If you’re a regular reader of Nuts & Volts, then you might have the impression that STEM (Science, Technology, Engineering, and Math) and maker activities are limited to areas such as robotics, electronics, 3D printing, laser cutting, and microcontrollers. However, the oldest maker activity on the planet — DIY Biotech, including genetic engineering and cell-based manufacturing — is poised to change everything.
DIY Biotech is a rapidly evolving field that contains components of genetic engineering and microbiology, among others. In recent years, DIY Biotech has appeared in middle and high school STEM programs as, for example, transformed bacteria that glow in the dark or fluoresce under UV light that produce a perfume-like scent.
For example, the photo included here shows colonies of E-Coli bacteria on an agar-filled petri dish. Using simple desktop microbiology techniques, one of my students, Nhi Dinh, inserted gene coding for the glow-in-the-dark proteins from a jellyfish into the E-Coli.
Of course, glowing bacteria fall short of the major transformations produced by the large pharma and agricultural laboratories. You’ve probably heard of the transgenic tomatoes made by inserting pig DNA into tomato DNA. If you live in the USA, it’s difficult to avoid eating or drinking GMO (Genetically Modified Organism) products.
It’s tempting to treat DIY Biotech as the new kid on the block. In reality, however, while robotics and microcontrollers have been around for decades, DIY Biotech has been around for thousands of years. Fermented foods and grains — think beer, wine, mead, yogurt, and cheese — were developed long before the wheel.
So, why all the renewed interest in DIY Biotech? In a word, accessibility. Just as the PC revolutionized computing, recent developments have made it possible for anyone with a scientific bent to practice DIY Biotech in their kitchen or garage.
One such development is CRISPR (a gene splicing technique) that can be performed by the average middle school student. If you can transfer the contents of one test tube to another and use a sterile technique, you can perform CRISPR experiments.
In addition to new easily performed and affordable gene manipulation techniques, the cost of outfitting a DIY lab has dropped precipitously over the past five years. For example, PCR machines — which are essentially DNA photocopier devices — typically sell new for $10,000 or more. Today, you can find fully functional PCR machines on eBay for $200. Similarly, used incubators (low temperature ovens) and gel electrophoresis machines can be had for pennies on the dollar.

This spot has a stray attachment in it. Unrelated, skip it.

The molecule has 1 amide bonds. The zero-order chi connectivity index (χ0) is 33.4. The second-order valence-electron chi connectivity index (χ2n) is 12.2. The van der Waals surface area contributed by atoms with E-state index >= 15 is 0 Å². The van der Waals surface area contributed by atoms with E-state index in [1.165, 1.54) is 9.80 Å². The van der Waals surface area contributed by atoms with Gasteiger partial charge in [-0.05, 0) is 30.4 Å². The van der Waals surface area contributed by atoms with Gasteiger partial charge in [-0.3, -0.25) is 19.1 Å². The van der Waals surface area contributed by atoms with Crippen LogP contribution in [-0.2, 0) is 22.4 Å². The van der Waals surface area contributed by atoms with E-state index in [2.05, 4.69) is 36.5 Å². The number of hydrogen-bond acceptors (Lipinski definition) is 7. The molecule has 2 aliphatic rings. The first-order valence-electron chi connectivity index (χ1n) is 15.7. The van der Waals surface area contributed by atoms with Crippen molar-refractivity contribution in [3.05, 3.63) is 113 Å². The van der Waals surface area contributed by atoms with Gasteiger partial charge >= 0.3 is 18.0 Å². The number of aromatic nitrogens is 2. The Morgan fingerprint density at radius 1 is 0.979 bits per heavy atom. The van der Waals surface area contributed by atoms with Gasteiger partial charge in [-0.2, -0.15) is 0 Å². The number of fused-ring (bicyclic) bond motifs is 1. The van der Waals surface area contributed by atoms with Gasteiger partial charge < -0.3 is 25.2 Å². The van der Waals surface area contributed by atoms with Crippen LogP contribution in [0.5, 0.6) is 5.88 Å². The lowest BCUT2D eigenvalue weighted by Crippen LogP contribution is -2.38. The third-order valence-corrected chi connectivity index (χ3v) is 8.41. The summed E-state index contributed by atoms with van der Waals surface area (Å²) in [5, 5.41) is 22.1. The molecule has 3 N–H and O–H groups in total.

Thanks to a few companies in support of the DIY Biotech effort, the biological raw materials — from agar to coat the petri dishes, antibiotics to select for genetically modified bacteria, and sterile tools, to non-virulent EColi bacteria — are readily available and affordable. For example, I’ve had great success with The Odin (the-odin.com), Amino Labs (amino.bio), and Carolina Biological Supply Company (www.carolina.com). The Odin caters to the BioHacker crowd, while Amino Labs and Carolina Biological Supply Company are more traditional STEM suppliers for middle and high school students.
If you’re currently into, say, communications, then you might fear that making the move to DIY Biotech means selling your DMM and oscilloscope to buy a used PCR machine. Don’t do it! The more you bring to the table, the better.
Use your 3D printer to make an affordable centrifuge. Buy an old PCR machine in need of repair and use your electronics skills to debug the microcontroller. Need to monitor bacteria growth in agar? Make an optical density measurement device with a green LED, a phototransistor, and an Arduino. Pick up an old Gel Electrophoresis device on eBay and power it with a low-current 100 VDC power supply of your design.
So, let’s say you’re convinced to at least explore DIY Biotech, but you have absolutely no experience with microbiology. What’s next? First go to Amazon.com and pick up a set of premade agar petri dishes. I’ve had great results with Evviava Sciences Amazing Bacteria Science Kit ($22.45, Amazon). The kit contains 10 agar plates, some sterile swabs, and, most importantly, a PDF project book.
Just wipe the swabs between your toes, on your kitchen countertop, etc., swab the agar, and then place the petri dishes in a warm place. In a couple days, you’ll see all sorts of bacterial and yeast colonies. You’ll probably notice a distinct odor as well.
Next, I’d try a kit from Amino Labs. I’ve used the Engineer-it Kit ($33) with great success. It’s fun and you’ll get to pour your own agar plates and mix the DNA. The kit comes with everything you need. There’s also a Udemy course that’s linked to the project.
If you’re ready for more of a challenge, then consider the CRISPR kit from The Odin ($159). This kit is much more involved than the Amino Labs product, but you’ll learn some advanced techniques such as how to use a micropipette.
In addition to the CRISPR kit, I’ve had good luck with the fluorescent yeast add-on kit ($80). The Odin’s full Genetic Engineering Home Lab Kit ($1,699) is a bit overwhelming. I found it’s a good value, but it’s not for the novice. You’d be better off working with the more affordable kits initially.
So, stay tuned! I’ll have a few follow-up articles in Nuts & Volts to gauge reader interest in DIY Biotech. By the way, if you’re of age and want to try your hand at the oldest DIY Biotech practice on the planet, then consider the Brooklyn Brew Shop Everyday Beer Making Kit ($40, Amazon). If you can boil water, then you can brew beer.
Plus, you can always buy additional yeast if you want to try your hand at green fluorescent beer. NV